The situation with Simons is totally dictated by the situations with Dame Lillard. If the latter stays, the former is on the way out for reinforcements. Simons is a sieve defensively, but a great athlete who can really score. He’s another guard who fits as a starter or reserve that can play off of Cunningham.

Shake Milton, Philadelphia 76ers
The 76ers have a lot of guards who are a little superfluous. Milton is fourth in line behind Tyrese Maxey, Seth Curry and Danny Green. He was a good player at SMU and has filled every role the Sixers have asked in his four years in the NBA. He’s one of those big guards who are capable of doing a little bit of everything. I’m a sucker for guys like that.

De’Andre Hunter, Atlanta Hawks
The Hawks drafted Hunter and, early on, he looked like a baby Kawhi Leonard — the Spurs version, at least. He’s dealt with injuries and missed most of the Hawks run to the ECF last year, but there is still a potentially high-level wing in that 6-foot-8 frame.

Cam Reddish, Atlanta Hawks
Another Hawks guy! Reddish has been mentioned in Jerami Grant trade rumors, but he’s interesting on his own. He’s improved quite a bit since his days as third banana at Duke and has really taken another step as a scorer this season. Reddish is still a lesser prospect than Hunter, but his combination of athleticism and tools would be welcome in Detroit.

Jalen Smith, Phoenix Suns
I had this guy in the next group, but he’s played his way up the ladder. Smith was always an interesting prospect coming out of Maryland: good rebounder, nice stroke, decent athleticism, cool glasses. After riding the bench early in his Suns tenure, he’s filled in admirably for Ayton at times this season. He’s a pending free agent, so maybe he’s a target this summer, but I like his fit over incumbents like Luka Garza or Trey Lyles.


The ones who’ve fallen on hard times. These guys have all shown glimpses and most are former top draft picks who hav either underperformed or dealt with bad injury luck. They’re the ultimate buy-low targets — young players who’ve flashed but cannot put it all together:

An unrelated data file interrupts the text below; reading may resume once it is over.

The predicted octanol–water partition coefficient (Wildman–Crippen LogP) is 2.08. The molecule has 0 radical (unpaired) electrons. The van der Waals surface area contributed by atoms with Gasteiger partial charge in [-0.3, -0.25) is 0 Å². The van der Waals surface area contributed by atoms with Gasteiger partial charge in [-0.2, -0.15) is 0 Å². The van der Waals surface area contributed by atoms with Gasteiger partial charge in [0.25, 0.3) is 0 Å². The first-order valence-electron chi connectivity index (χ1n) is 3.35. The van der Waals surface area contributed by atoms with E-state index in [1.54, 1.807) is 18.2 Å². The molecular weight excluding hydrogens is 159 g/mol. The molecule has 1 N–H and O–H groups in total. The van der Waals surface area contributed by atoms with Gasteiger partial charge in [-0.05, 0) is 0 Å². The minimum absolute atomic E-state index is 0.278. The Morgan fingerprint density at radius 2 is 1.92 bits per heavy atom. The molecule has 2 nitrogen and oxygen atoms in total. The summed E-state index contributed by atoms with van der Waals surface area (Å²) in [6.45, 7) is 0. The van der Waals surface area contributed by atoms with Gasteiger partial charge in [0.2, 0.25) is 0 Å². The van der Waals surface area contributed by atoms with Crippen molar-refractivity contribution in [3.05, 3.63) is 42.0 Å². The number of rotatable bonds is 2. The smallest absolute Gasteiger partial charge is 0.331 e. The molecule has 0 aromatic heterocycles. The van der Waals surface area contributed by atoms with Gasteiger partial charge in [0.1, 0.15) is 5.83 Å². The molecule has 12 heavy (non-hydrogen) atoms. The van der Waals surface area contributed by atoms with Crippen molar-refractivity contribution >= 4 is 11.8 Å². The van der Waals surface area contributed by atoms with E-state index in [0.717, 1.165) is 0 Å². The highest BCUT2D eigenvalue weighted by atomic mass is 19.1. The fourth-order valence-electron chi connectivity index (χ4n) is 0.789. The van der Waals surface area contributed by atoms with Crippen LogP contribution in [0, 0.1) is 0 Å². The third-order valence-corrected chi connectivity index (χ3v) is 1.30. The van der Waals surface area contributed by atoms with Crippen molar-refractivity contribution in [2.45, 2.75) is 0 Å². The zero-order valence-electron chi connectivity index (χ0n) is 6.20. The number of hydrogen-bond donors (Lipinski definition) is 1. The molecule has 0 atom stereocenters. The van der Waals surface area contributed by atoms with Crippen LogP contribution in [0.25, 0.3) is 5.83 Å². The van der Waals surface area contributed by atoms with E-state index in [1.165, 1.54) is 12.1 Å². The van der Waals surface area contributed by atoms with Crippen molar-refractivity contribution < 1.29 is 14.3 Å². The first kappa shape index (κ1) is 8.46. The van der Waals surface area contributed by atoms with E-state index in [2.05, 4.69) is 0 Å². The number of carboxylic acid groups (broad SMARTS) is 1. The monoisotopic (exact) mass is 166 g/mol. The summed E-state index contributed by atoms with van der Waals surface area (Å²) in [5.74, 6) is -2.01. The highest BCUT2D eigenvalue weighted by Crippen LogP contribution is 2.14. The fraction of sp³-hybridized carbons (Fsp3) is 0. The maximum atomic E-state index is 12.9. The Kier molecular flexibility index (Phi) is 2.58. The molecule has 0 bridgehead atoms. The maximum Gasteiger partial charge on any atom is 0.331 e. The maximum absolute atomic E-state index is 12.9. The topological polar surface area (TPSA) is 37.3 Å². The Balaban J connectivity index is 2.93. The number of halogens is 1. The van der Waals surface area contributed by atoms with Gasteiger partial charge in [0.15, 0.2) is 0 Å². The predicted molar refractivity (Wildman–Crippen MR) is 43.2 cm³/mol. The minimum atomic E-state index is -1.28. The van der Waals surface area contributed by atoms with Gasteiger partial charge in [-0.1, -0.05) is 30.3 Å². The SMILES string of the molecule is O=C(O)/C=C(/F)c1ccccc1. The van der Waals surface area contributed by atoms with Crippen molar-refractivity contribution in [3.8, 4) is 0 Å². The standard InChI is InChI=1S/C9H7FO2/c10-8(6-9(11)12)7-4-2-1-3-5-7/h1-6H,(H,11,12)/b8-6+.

NBA: Washington Wizards at Brooklyn Nets

Kim Klement-USA TODAY Sports

Thomas Bryant, Washington Wizards
Remember him? The former Indiana big played sparingly for the Lakers as a rookie before blossoming with the Wizards. He’s good for 12-14 points and 6-7 rebounds per game with shooting out to the 3-point line. Bryant is coming back from a torn ACL, and Washington has moved on a bit, so maybe he’s available?

Marvin Bagley III, Sacramento Kings
We’ve discussed Bagley as a buy-low candidate. He does some interesting things. He’s also really in a weird spot with the Kings. I think he’s worth a test drive with his combination of size, athleticism and shooting.

Kevin Knox, New York Knicks
I remember covering a high school game at the Florida State Finals when Knox was at Tampa Catholic. His size and the way he moved out there blew me away. Only 22, he hasn’t been a graceful a scorer in the NBA like I envisioned, but he’s a big and able to shoot. The Pistons need a lot more of those going forward.

Markelle Fultz, Orlando Magic
We’ve been down this road before. Fultz is an injury waiting to happen. He’s coming off a torn ACL and we’re not even mentioning the whole he-forgot-how-to-shoot thing. BUTTTT, he’s pretty damn solid when he plays. I don’t know how he fits with Jalen Suggs and Cole Anthony in Orlando, but I do know he’d fit with Cade as an aggressive backcourt mate.

Lonnie Walker, San Antonio Spurs
The Spurs have drafted so many guard/forward types who just kind of exist. Keldon Johnson is a solid power forward, Devin Vassell is a 3-and-D guy, Derrick White is a nice shooter and playmaker, while Josh Primo may eventually be the best of all. Walker is the lost man. He’s got scoring chops and athleticism. If he came at a discount, I’d be interested in buying.

Jaxon Hayes, New Orleans Pelicans
A JUMPY JUMP GUY! Hayes might not know how to play basketball, but he’s a great athlete who has shot blocking instincts and has range out to the 3-point line. I think he’s a long way from a finished product, but is the type of big the Pistons have been allergic to acquiring.

Brandon Clarke, Memphis Grizzlies
Another JUMPY JUMP dude. Clarke was a favorite of some fans during the Sekou draft. He’s had highs and lows in Memphis — productive in a limited screener/roller/dunker role as a rookie and meh with more responsibility as a sophomore — but he’s the the type of athletic big man that, again, I can’t emphasize this enough, Cunningham NEEDS to be successful.

Bol Bol, Denver Nuggets
I left this in here after the trade yesterday: I’m gonna be honest: I don’t know what’s up with Bol. He had injury and character concerns coming into the draft, which caused him to slip to the second round. Then, he had some nice games in the bubble, but never really carved out a real role in Denver — even with their cavalcade of injuries this year. I don’t know what his deal is, but he’s interesting.